For producers of equipment serving these industries, the challenges not only manifest themselves in the material handling products delivered but also in the processes and systems used to orchestrate the creation and delivery of these products. Making the best equipment isn’t enough if it cannot be designed, produced, and delivered at the right time, and for the right price points. In support of this, configurability continues to be of great importance, as are the abilities to quickly generate requests for proposals and rapidly engineer custom orders. With its extensive product configuration capabilities, which are tightly bound to its Bill-of-Material structures, Epicor ERP is an excellent enterprise software option for companies looking to scale up their organization to meet the challenges of this evolving industry.
Hi, I’m Brad Feakes with the Estes Group. Now, with summer a distant memory and autumn full upon us, the winter still ahead, it’s a fitting time if you’re the leader of a manufacturing company to ask yourself whether your legacy ERP system is dying on the vine.
Doesn’t it seem like yesterday when your company first turned on its new ERP system and went live? Everything was blooming with possibilities, and your company was in its earlier season with its ERP system.
And then the years slipped away, and now your organization finds itself struggling with its legacy system’s withering limitations. And these limitations become an inhibitor to future growth. The truth is, winter is coming for manufacturing companies living on legacy ERP systems.
But you don’t have to hang your head over it, the ERP market is blossoming with different options, such as Epicor’s Version 10, with it’s Microsoft centered stack, and rest service compatibility, it offers the perfect platform for scalable growth.
As you assess your organization and its IT infrastructure, you need to ask yourself the question, have you harvested all the benefits of your legacy ERP system? Are you tired of endless patches? Are you frustrated with the narrow field of vision that your current system affords you? Is your legacy ERP system a husk of its former self? And are you ready to put it to pasture? Are you ready to leave your legacy ERP system behind.
I’m Brad Feakes with the Estes Group, and I’d love to talk to you, see if could help put some spring back in your business systems.
Have a question for Brad or another one of our experts? Let us know.
“When the evening is spread out against the sky like a patient etherized upon a table” – T.S. Eliot
When I first began dabbling in the field of Business Process Management, the terminology of this new and strange body of knowledge perplexed me greatly. The concept of elevation, for one thing, was utter babble to me. Or Babel, perhaps. My notion of “high level” carried with it certain ancient connotations—height was a luxury in the ancient world, and only the most powerful civilizations were able to get a view from above the tree tops: from a Babylonian ziggurat or an Egyptian pyramid, for instance. Height, therefore, implied greatness, or to use one of Aristotle’s favorite terms Eudaimonia, sometimes translated as “flourishing.” At the highest Olympian point, one breathes the rarest of airs, or so I thought. But I was breathing the ether of an entirely different allegory. Height, in this new world, dealt not with levels of greatness, but rather with levels of precision and abstraction. In the business world, for something to be “high level” inferred that it was at some level of aggregation and abstraction as to be disconnected from the tactical nuances of day-to-day operations. News to me.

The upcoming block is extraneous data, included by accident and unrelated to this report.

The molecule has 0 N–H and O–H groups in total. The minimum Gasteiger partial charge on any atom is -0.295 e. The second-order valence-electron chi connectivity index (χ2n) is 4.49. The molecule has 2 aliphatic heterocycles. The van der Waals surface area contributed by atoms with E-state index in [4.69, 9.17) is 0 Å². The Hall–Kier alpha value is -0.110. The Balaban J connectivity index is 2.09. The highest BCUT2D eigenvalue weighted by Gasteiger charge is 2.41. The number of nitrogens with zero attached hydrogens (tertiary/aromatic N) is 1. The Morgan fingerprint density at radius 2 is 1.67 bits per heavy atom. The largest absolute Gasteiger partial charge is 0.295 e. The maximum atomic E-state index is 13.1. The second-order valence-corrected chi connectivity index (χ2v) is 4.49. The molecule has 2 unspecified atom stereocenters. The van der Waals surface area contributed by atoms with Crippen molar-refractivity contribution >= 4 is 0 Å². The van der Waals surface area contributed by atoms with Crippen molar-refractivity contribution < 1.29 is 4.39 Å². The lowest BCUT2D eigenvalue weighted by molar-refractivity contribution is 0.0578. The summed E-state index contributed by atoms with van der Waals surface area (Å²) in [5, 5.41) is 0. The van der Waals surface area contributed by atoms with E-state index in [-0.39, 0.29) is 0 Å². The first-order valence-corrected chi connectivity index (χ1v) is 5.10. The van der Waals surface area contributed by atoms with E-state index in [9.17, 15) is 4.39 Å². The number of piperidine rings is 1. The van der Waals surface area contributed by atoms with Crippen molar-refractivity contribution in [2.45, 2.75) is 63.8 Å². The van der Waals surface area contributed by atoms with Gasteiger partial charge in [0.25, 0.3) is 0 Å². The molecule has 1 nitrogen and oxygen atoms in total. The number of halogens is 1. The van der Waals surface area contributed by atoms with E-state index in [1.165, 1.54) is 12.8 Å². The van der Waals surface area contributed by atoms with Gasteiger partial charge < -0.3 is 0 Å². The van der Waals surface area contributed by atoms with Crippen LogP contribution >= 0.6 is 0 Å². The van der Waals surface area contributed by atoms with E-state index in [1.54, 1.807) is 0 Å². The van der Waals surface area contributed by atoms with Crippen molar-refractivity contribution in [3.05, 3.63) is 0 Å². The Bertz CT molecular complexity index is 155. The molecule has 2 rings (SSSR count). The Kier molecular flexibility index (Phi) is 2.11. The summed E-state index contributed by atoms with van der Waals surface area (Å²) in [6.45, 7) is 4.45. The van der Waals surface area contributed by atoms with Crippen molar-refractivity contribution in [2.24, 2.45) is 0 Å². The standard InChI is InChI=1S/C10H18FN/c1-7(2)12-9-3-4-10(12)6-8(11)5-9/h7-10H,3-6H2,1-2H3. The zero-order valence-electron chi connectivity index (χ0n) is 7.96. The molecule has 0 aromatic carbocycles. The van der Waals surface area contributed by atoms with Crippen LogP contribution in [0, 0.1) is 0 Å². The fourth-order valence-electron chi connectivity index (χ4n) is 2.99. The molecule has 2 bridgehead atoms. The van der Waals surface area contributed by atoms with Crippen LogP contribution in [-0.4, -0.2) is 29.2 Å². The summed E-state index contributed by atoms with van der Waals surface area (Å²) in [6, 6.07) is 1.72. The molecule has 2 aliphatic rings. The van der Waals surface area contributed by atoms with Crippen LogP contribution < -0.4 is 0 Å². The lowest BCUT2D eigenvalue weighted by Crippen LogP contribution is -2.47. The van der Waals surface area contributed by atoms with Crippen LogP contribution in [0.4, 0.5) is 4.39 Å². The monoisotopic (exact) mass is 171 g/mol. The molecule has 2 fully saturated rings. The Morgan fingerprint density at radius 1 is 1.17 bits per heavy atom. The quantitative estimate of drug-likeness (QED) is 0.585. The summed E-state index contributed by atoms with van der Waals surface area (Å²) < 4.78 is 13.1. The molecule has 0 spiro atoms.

Back in the day, it was common war room parlance to utter something to the degree of “we’re looking at this from thirty-thousand feet” at least once a day. It was not until my first airplane flight that I truly understood what it meant, to look at something from that kind of distance—beautiful, and a little terrifying. I’m more of a pavement-and-pothole kind of guy. The other day, I was skidding down the highway in another rental, that was fortunate enough to still have a CD player hidden amongst its many modern accoutrements. I had borrowed Jim Collins’ “Good to Great” in CD form the local lending library and spent the better part of my ride listening once again to his seminal work. It was a fun listen: Collins began by underscoring some of the key principles of successful companies, and then went on to expound on some examples of excellence, such as…Wells Fargo, and um, Circuit City, and well…Fannie Mae? My ride, all at once, seemed a little…dated. I thought to myself that Collins would do well to write a follow-up to his earlier work and title it “From Good to Great to God Awful.” Now that would keep me engaged while ripping down the interstate! So, maybe Lord Jim’s examples have not stood the test of time. But I believe that the good leadership qualities that underscore successful organizations have outlived their exemplars.